Family recipe

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Matt Cortina | Boulder Weekly

Growing up, there was no greater treat in our family than a rainbow cookie from my Uncle Dom’s bakery. It was a half-dollar-sized sugar cookie in red, white and green tie-dye coloring, with soft edges and a hint of lemon and vanilla. Once I had a kid of my own, I thought he’d appreciate the cookie as much as I had.

Problem: The bakery’s closed.

Problem: My 80-year-old, blind Uncle Dom won’t respond to my Facebook chat requests.

Problem: I suck at baking.

If I wanted my son to taste the cookie as I had tasted it, I’d have to reconcile at least one of those issues. He wasn’t going to get the whole experience of my uncle coming out from the kitchen in sweatpants and a white v-neck and handing a white paper bag of four or five cookies over the counter with a remark in scratchy Italian-American English of how tall we all were getting, sure. But I could wear a white shirt and sweats. I could tell my kid he’s getting big.

I could learn to make the cookies.

So about a year ago, I made a batch of sugar cookies from a recipe I found online. Rather, I tried to make a batch of sugar cookies from a recipe I found online. What I really made were chalky balls that tasted like shit.

Realizing I was in over my head, I thought it wise to contact members of the extended family to see if any of them had the recipe. However, half the family is blacklisted by the other half due to past indiscretions that range from snubbed parts in impromptu holiday plays to poor seat placements at wedding receptions to stolen baby names — episodes which were mostly misunderstandings but underscored deeper issues and so compounded and grew into very real and very ugly schisms and accusations of betrayal and many irreparably hurt feelings.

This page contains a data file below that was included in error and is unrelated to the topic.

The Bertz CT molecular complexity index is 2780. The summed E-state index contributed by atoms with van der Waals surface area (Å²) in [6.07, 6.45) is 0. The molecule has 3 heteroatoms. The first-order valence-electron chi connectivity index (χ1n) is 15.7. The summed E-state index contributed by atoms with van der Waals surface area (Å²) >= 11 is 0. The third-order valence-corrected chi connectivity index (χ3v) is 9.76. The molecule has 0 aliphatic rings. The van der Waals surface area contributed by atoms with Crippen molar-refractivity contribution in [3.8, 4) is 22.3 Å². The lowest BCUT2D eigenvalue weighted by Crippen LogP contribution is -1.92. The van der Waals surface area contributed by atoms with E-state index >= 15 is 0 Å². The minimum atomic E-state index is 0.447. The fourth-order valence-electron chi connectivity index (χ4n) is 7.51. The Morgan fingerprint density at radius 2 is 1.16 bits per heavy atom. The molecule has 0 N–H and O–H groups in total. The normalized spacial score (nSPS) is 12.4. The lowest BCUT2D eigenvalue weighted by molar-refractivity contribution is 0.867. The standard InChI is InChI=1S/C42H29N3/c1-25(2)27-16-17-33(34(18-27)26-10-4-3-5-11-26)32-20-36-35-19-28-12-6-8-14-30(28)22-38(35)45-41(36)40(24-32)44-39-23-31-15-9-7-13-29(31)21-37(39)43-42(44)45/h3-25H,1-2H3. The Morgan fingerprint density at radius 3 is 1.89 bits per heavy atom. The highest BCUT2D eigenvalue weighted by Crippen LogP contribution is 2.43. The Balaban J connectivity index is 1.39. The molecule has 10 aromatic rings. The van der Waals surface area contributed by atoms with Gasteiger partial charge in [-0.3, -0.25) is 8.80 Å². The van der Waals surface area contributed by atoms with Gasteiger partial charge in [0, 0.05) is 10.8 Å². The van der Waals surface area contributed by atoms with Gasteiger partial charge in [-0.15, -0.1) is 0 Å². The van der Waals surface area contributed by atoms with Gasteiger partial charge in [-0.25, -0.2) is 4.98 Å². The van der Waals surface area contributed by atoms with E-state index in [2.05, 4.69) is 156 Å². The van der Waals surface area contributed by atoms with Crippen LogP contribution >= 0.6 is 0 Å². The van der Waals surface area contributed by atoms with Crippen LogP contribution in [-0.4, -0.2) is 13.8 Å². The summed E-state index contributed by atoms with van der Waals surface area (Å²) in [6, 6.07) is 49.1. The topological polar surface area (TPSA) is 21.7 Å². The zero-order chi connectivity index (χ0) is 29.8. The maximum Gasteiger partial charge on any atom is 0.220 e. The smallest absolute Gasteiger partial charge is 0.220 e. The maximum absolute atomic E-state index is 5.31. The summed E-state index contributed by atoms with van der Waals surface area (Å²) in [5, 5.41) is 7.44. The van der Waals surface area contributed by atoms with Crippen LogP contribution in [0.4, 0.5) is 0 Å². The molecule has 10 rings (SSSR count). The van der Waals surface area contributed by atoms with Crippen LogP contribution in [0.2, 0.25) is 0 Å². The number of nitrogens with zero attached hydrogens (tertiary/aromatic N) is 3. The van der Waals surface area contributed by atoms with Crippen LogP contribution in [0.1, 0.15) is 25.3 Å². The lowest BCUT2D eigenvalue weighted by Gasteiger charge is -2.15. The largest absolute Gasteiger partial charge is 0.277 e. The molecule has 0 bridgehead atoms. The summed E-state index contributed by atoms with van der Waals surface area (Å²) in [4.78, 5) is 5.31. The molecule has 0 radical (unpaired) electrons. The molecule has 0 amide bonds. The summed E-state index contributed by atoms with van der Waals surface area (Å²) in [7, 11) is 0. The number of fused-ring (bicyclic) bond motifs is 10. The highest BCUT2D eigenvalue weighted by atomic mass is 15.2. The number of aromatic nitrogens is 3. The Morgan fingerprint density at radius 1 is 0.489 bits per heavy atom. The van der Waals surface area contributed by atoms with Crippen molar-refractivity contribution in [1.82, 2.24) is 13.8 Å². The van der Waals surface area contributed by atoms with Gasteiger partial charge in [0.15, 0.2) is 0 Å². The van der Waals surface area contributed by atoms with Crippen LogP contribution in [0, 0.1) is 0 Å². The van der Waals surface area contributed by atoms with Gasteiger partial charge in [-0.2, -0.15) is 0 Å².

Of course, as a kid I didn’t know everything that went on, but these battles became mythologized over time, and it’s clear now that both sides revised history and attached motives to bolster their own fortress walls. Whatever was the final straw, and I don’t have a clue what it was or if there ever was one, I’m glad it happened before Trump.

So, yeah, I started with the family members with which we’re still on speaking terms. One aunt said, “No, but give it to me when you have it.” My cousin had worked in a bakery, but he didn’t know it. I was told another relative had the whole recipe book from the bakery, but that he sold it for drugs. Now, I didn’t take a super semester at the Rutgers University School of Communication, Information and Library Sciences just to be so naive as to believe there was only one copy of the recipe and that it was on paper and that he gave it away without making a duplicate, or that this was a Lifetime Movie Network movie wherein cookie recipes go for hundreds of dollars on the street. Alas, he didn’t have it either after all, but there’s no way he sold it; there’s that family folklore again.

Now my great aunt, my Uncle Dom’s wife, of course had the recipe and said she would be happy to send it, but it’s been a year and still no recipe despite multiple requests. She did send a tin of other cookies last Christmas, but no recipe, which is like getting a fish when you asked for fishing lessons.

As for Uncle Dom’s kids and grandkids, who would have had the best shot of being bequeathed the recipe, the last and only time I saw all of them was at a family reunion in Mystic when I was 8 and we all got a parasite from the water.

Discouraged but undeterred (and long cured of the parasite), I tried to bake again. Over the course of several months and three dozen or so batches, I made cookie soup, cookie brittle, cookie pancakes, cookie rocks, cookie bread and, finally, something that could objectively be identified as a cookie. I learned to cream butter and sugar. And to do that first. Basic shit. I learned how egg affects consistency. I learned how different baking sheets affect coloring. I learned how sugars and fats transform in the oven.